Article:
Try this instead: Choose steamed rice if you have the option.

Next: Even tofu can be bad for you. 

6. Mapo tofu

cooking tofu

Mapo tofu | iStock.com

Why it’s bad: 36 grams of fat, 166 milligrams of sodium

You might crave mapo tofu — a popular dish originating in China’s Sichuan province — thanks to the heat you get from its spicy, oily sauce. Mapo tofu often includes minced pork or beef, which adds tons of calories. Just a 1-cup serving that includes ground pork has about 461 calories. Plus, you’ll consume 36 grams of fat and 166 milligrams of sodium. There are numerous ways to prepare mapo tofu. Many taste delicious. But none make it healthy.

Many people eat tofu thinking it’s healthy, but the science isn’t exactly conclusive. As Bon Appétit explains, “Soy may lower cholesterol, prevent breast cancer, and reduce many, many other medical risks. Genetically modified soy may cause allergies or pose other risks. Or eating soy — genetically modified or not — may have no effect at all.”

Try this instead: Enjoy a less oily non-meat dish.

Next: This dish has a creamy, delicious filling.

7. Crab rangoons

Crab rangoons

Crab rangoons | iStock.com

Why it’s bad: 764 milligrams of sodium, 28 grams of fat

You might think it won’t hurt to indulge in these small appetizers. But don’t give in. Nothing about crab rangoons is healthy. Traditional crab rangoons are composed of dough filled with crab and cream cheese and then deep-fried. Cream cheese is packed with fat. The crab is probably imitation. And any dough that’s fried won’t help your health. My Fitness Pal estimates a container of six crab rangoons contains 402 calories and 764 milligrams of sodium. Plus, you’ll consume 28 grams of fat and 25 grams of carbohydrates.

Patrons of chain Chinese restaurants often mention crab rangoons when they end up with food poisoning. (Though that anecdotal evidence doesn’t really implicate crab rangoons any more than any other food, it still makes us want to steer clear!) Not to mention, fried foods can even increase your risk of dying early.

Try this instead: Start your meal with egg drop soup.

Next: Even appetizers can be major health pitfalls. 

8. Barbecue spare ribs

glazed pork ribs

Pork ribs | iStock.com/Tatiana Volgutova

Why it’s bad: 300 calories per 3-ounce serving

You might order a healthy main course and think you won’t compromise your nutrition by ordering a few spare ribs as an appetizer. But this dish can add hundreds of calories to your meal. SF Gate explains that a small, 3-ounce serving of barbecue spare ribs can set you back 300 calories and 26 grams of fat. You’ll also get half a day’s worth of sodium. Even the promise of protein isn’t enough to offset the damage.

Plus, you can easily contract food poisoning by eating pork, particularly if your food wasn’t properly handled or cooked. Sometimes, the meat gets infected with parasitic organisms or contaminated with bacteria during slaughtering, processing, or preparation.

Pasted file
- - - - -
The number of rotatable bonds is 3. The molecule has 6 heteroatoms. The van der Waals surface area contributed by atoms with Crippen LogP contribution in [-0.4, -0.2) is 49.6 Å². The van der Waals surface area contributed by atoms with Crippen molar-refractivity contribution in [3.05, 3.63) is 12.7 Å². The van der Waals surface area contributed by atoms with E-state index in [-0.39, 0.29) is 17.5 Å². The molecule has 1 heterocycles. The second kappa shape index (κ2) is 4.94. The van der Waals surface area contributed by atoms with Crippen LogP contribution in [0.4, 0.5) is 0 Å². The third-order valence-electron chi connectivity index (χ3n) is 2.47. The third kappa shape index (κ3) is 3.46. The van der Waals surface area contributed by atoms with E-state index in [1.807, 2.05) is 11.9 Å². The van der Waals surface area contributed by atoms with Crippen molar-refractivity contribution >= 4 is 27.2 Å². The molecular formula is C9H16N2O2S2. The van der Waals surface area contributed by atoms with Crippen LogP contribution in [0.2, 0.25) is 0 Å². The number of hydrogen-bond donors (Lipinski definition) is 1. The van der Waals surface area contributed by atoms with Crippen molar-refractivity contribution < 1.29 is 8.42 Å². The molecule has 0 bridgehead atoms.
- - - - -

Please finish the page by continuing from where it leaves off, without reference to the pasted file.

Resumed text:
Try this instead: Make your own ribs at home if you experience a craving.

Next: This noodle dish is not so fun.

9. Chow fun

chow mein noodles with vegetables

A plate of chow mein noodles | iStock.com

Why it’s bad: 38 grams of carbohydrates

Rice noodles may seem healthier than wheat noodles. But chow fun still delivers a serious blow. PopSugar says the wider, thicker rice noodles found in this dish are no better than any other noodles at your local Chinese restaurant. Similar to lo mein, the calories and sodium are still off the charts. No amount of fresh veggies or lean protein can save this dish from being a dieting disaster. So steer clear the next time you order takeout.

In addition to all the carbs and sodium, you’ll also be consuming sprouts if you order chow fun. They sound (and look) pretty harmless. But one food poisoning expert says that he never takes a risk and eats sprouts. That’s because there have been more than 30 bacterial outbreaks, mostly salmonella and E. coli, linked to sprouts in the last 20 years.

Try this instead: Ask the restaurant to cook the dish with less oils.

Next: Just because it’s popular doesn’t mean it’s good for you.

10. Sweet and sour chicken

Sweet and sour chicken

Sweet and sour chicken | iStock.com

Why it’s bad: 689 calories

You might be tempted to order sweet and sour chicken. But combine that sugary sauce with deep-fried chicken, and you choose one of the most unhealthy meals at your Chinese restaurant of choice. CalorieKing reports that a serving of P.F. Chang’s sweet and sour chicken (with white rice on the side) contains 689 calories.

To burn off those calories, it would take approximately 180 minutes of walking, 93 minutes of cycling, 79 minutes of jogging, or 57 minutes of swimming. The dish also has 16 grams of fat, which equates to 25% of the recommended daily value. Plus, it packs 19% of your daily value of sodium and 37% of your daily value of carbohydrates.

Additionally, most people know someone who’s gotten sick after eating a plate of sweet and sour chicken. That could be because of Staphylococcus auerus food poisoning, which is routinely linked to poultry.

Try this instead: Many Chinese restaurants have a non-fried chicken dish with mixed veggies.

Next: A seemingly healthy dish is worse than several McDonald’s sandwiches. 

11. Lemon chicken

Lemon chicken in a bowl

Chinese lemon chicken | iStock.com

Why it’s bad: 1,400 calories in a typical dish